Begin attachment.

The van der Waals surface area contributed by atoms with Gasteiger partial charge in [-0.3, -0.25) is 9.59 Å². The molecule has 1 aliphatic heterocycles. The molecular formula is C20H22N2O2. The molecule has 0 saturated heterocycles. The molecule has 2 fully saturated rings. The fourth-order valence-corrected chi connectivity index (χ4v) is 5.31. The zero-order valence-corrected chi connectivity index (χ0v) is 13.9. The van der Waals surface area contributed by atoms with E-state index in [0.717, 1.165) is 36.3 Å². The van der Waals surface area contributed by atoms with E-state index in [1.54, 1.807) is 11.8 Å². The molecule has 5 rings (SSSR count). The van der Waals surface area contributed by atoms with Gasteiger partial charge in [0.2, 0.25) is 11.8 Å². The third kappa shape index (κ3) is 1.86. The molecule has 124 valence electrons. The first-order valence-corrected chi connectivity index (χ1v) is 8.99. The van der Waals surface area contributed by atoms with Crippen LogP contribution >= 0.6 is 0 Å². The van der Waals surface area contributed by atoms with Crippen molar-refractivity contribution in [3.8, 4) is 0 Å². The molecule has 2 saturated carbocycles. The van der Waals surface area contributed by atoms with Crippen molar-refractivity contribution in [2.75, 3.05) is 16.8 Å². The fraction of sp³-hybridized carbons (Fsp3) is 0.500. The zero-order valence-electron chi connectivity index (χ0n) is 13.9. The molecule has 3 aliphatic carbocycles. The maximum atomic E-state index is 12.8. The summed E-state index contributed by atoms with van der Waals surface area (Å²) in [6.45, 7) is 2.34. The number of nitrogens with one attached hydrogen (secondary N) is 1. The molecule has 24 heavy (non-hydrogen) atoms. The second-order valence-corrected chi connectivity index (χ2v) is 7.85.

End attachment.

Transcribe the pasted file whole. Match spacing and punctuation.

The van der Waals surface area contributed by atoms with Gasteiger partial charge in [-0.3, -0.25) is 9.59 Å². The molecule has 1 aliphatic heterocycles. The molecular formula is C20H22N2O2. The molecule has 0 saturated heterocycles. The molecule has 2 fully saturated rings. The fourth-order valence-corrected chi connectivity index (χ4v) is 5.31. The zero-order valence-corrected chi connectivity index (χ0v) is 13.9. The van der Waals surface area contributed by atoms with E-state index in [0.717, 1.165) is 36.3 Å². The van der Waals surface area contributed by atoms with E-state index in [1.54, 1.807) is 11.8 Å². The molecule has 5 rings (SSSR count). The van der Waals surface area contributed by atoms with Gasteiger partial charge in [0.2, 0.25) is 11.8 Å². The third kappa shape index (κ3) is 1.86. The molecule has 124 valence electrons. The first-order valence-corrected chi connectivity index (χ1v) is 8.99. The van der Waals surface area contributed by atoms with Crippen LogP contribution >= 0.6 is 0 Å². The van der Waals surface area contributed by atoms with Crippen molar-refractivity contribution in [3.8, 4) is 0 Å². The molecule has 2 saturated carbocycles. The van der Waals surface area contributed by atoms with Crippen molar-refractivity contribution in [2.75, 3.05) is 16.8 Å². The fraction of sp³-hybridized carbons (Fsp3) is 0.500. The zero-order valence-electron chi connectivity index (χ0n) is 13.9. The molecule has 3 aliphatic carbocycles. The maximum atomic E-state index is 12.8. The summed E-state index contributed by atoms with van der Waals surface area (Å²) in [6.45, 7) is 2.34. The number of nitrogens with one attached hydrogen (secondary N) is 1. The molecule has 24 heavy (non-hydrogen) atoms. The second-order valence-corrected chi connectivity index (χ2v) is 7.85.